I don’t know about you, but when people talk about ‘Christian fiction’ my heart tends to sink. Who wants to read a pie in the sky story with a heavy dose of sermonising and saccharine thrown in for good measure? And isn’t ‘Christian fiction’ an oxymoron? Surely the point of Christianity is that it calls its followers to tell the truth, speak the truth into every situation and follow the One who calls himself ‘the Truth’ (John 14:6).
I am a writer and I am a Christian. Although I’m writing for the general market, I’ve found it impossible not to let my world view filter through my writing. And that’s because I believe the universe has meaning, purpose and design from the most infinitesimal particle to the vast cosmic expanses of space and time. Not for me the pick and mix world where we all make it up as we go along and live in our own bubbles of subjective truth!
Now that I’ve been published by a Christian publisher, I have to come to terms with the fact that my books fall under the Christian fiction category, and during the last year I’ve begun to have a look around and see what other authors in the genre are creating. It’s been a revelation!
Christian authors are writing great books. Intelligent, imaginative, uplifting, thought-provoking, risk-taking books. These books tackle difficult issues head on, portraying the sins people don’t want to speak about in church in a non-gratuitous way. They portray the messiness of life through characters from diverse ethnic, cultural and geographical backgrounds, exposing the grittiness of life and the marvel of grace and redemption. Christian messages are woven in organically as a natural extension to character and plot. They are books that can be read and enjoyed by anyone, not just Christians, and leave the reader enriched and challenged.
It’s my very great pleasure to introduce one such author, Katherine Blessan, whose writing has been deeply influenced by the years she spent teaching in Cambodia. Living in an impoverished country and seeing so much injustice around her, including child-sex trafficking, was the catalyst for the themes and issues in her first novel, Lydia’s Song. It’s a powerful story about child prostitution in Cambodia seen through the eyes of a young Vietnamese girl who is sold into slavery by a man she should have been able to trust.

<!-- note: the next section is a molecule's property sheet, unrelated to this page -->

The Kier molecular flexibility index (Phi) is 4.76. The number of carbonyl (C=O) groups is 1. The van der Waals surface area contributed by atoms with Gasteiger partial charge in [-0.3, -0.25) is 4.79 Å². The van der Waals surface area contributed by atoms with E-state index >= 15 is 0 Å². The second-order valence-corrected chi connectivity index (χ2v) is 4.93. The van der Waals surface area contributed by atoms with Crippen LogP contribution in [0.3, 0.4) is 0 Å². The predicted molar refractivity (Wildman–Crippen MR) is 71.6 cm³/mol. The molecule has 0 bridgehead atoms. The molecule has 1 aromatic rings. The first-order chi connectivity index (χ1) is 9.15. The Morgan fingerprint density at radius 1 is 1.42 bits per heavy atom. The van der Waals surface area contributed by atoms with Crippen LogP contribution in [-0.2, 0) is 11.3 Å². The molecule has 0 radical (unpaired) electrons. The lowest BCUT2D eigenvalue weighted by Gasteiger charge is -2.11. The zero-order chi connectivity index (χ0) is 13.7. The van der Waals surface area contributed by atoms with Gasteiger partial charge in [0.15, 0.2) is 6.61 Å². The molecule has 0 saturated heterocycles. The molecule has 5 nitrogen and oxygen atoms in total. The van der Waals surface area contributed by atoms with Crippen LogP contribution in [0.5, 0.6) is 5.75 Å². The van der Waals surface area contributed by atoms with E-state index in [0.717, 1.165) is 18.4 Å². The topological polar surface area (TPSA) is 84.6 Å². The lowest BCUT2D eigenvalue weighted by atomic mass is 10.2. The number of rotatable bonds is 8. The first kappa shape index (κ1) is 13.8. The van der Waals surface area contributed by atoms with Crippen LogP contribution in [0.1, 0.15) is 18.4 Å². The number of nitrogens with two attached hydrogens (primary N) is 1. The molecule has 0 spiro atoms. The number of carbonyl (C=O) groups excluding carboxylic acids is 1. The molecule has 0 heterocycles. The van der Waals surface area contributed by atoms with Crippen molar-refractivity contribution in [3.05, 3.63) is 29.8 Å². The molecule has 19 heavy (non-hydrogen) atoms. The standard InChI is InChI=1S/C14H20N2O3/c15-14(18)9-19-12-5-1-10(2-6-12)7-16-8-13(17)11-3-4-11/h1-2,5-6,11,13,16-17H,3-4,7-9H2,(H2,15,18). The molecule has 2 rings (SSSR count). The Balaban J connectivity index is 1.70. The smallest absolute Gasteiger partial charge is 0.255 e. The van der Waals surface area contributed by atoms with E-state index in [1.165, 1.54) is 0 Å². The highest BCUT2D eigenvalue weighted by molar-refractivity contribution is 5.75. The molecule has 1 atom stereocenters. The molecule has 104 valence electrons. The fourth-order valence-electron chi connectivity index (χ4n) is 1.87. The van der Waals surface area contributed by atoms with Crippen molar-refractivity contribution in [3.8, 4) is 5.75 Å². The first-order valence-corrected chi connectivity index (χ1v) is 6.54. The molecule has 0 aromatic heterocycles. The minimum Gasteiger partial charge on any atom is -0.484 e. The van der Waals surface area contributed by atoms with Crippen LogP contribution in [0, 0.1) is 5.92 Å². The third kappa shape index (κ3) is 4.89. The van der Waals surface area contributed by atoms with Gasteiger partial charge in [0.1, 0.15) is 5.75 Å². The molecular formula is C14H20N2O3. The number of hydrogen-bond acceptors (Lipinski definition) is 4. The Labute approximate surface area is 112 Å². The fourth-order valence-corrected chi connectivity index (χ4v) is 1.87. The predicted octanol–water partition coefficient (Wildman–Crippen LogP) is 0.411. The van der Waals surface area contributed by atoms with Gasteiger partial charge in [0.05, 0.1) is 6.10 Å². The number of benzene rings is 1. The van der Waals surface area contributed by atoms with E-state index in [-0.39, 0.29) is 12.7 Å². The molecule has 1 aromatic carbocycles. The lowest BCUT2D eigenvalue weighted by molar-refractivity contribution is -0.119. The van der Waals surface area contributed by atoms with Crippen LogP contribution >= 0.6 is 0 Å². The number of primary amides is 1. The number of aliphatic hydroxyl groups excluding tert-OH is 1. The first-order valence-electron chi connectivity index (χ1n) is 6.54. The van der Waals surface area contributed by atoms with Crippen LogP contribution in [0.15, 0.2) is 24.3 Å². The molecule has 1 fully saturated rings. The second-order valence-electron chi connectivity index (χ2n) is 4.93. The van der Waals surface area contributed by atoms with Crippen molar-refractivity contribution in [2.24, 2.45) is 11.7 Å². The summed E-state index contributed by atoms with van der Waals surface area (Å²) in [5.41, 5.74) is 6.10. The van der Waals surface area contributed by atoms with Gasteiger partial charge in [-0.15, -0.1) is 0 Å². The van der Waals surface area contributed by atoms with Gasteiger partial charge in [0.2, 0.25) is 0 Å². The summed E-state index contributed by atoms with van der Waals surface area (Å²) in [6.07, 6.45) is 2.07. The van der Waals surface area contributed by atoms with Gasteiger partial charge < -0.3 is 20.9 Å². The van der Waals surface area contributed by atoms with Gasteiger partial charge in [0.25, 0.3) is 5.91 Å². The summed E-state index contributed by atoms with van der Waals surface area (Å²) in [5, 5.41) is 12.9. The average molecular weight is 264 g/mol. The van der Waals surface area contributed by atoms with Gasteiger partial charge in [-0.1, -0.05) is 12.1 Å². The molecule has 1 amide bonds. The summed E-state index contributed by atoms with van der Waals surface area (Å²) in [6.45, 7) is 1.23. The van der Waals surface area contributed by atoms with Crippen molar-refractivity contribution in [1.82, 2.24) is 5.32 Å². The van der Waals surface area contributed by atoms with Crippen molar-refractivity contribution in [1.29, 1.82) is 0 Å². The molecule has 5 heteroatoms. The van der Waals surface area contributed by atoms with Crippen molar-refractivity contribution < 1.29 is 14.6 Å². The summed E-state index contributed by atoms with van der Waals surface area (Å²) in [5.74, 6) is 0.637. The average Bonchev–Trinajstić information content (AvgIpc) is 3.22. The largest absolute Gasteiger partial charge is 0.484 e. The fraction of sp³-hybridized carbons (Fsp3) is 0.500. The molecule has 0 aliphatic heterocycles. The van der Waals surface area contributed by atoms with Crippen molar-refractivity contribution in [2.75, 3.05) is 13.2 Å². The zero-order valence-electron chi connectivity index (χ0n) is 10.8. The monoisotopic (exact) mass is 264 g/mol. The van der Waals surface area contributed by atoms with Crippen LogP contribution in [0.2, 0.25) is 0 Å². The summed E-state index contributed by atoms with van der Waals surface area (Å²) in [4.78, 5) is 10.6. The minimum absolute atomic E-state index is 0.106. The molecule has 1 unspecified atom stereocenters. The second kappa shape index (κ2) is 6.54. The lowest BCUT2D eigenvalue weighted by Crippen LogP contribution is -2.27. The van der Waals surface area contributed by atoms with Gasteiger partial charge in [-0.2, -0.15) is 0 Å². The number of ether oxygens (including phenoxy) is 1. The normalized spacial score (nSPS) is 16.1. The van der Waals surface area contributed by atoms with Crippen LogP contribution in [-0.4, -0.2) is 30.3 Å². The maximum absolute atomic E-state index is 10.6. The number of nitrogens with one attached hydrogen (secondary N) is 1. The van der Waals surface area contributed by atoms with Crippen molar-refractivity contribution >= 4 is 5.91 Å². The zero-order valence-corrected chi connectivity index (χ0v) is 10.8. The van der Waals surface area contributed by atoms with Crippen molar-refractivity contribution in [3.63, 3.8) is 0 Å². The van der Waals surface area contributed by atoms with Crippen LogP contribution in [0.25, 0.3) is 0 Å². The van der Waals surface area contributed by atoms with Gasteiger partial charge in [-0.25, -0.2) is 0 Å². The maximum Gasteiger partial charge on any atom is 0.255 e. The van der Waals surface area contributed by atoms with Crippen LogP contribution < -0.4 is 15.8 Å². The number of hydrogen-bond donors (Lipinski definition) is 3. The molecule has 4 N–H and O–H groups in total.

Katherine has written the story in two halves. The first is from the point of view of Lydia, a young and idealistic English teacher working in a school in Cambodia. When she finds Song in her garden late at night scavenging for food, she brings her into her home and into her heart. Unable to formally adopt the child, Lydia nevertheless takes on the responsibility of becoming Song’s ‘mother’. There’s a sense of impending doom when a handsome young man charms himself into their lives and into Lydia’s heart.
The second half of the book tells Song’s story. It’s a heartrending account of innocence brutally snatched from a child. The book does not pull its punches as it describes the nonchalant evil of the perpetrators of this sickening trade in human flesh. I don’t want to give any more spoilers away except to say that ‘Lydia’s Song’ is a gripping and challenging read which concludes with a message of hope.
Humanity is deeply flawed. Fiction that speaks the truth should include characters who are damaged and who suffer at the hands of others who are also flawed and damaged. Good stories entertain us, but great stories also open our eyes, change our perceptions, and encourage us to fight for a better world. Jesus died a messy death to save us from our messy lives. Let’s not shy away from stories which depict difficult issues. They can also offer a picture of faith through suffering and joy through pain.
Lydia’s Song is a work of fiction, but it contains truths: truths about fallen humanity and truths about God. I love reading real life testimonies about how God is working today in people’s lives, but I also love stories which share spiritual insights and I believe there’s a place for them on our bookshelves. After all, the greatest teller of stories with spiritual meaning is Jesus Christ himself through his parables.
It’s an honour to be kicking off Katherine’s Blog Tour. Why not follow her journey as she travels through the blogosphere, catching up with her again here on Wednesday 26 July when I have the privilege of interviewing her. As well as writing, Katherine works as an English and Creative Writing tutor and an Examiner, together with juggling parenting and volunteering in the community. She is married to Blessan – yes, her surname is his first name! – and they travel widely and love to meet new people. Katherine lives with her family in Sheffield, UK.
Katherine tweets @kathblessan
Check out her website at: http://www.katherineblessan.com/
Other stories by Katherine Blessan include:
- ‘A Heart on Fire’ – a love story inspired by Chariots of Fire. https://www.amazon.co.uk/Heart-Fire-Katherine-Blessan-ebook/dp/B06XD2D2FV
- ‘Travels by Wheelchair’ was shortlisted in a Patrician Press competition in 2016 and published in an anthology. https://www.amazon.co.uk/Refugees-Peacekeepers-Patrician-Press-Anthology-ebook/dp/B01MUG2YIV/ref=sr_1_1?s=digital-text&ie=UTF8&qid=1499980922&sr=1-1&keywords=refugees+and+peacekeepers
- ‘Beyond her Scream’ – a story of a mother-daughter relationship strained by the effects of FGM. Short Story Beyond Her Scream from cutalongstory.com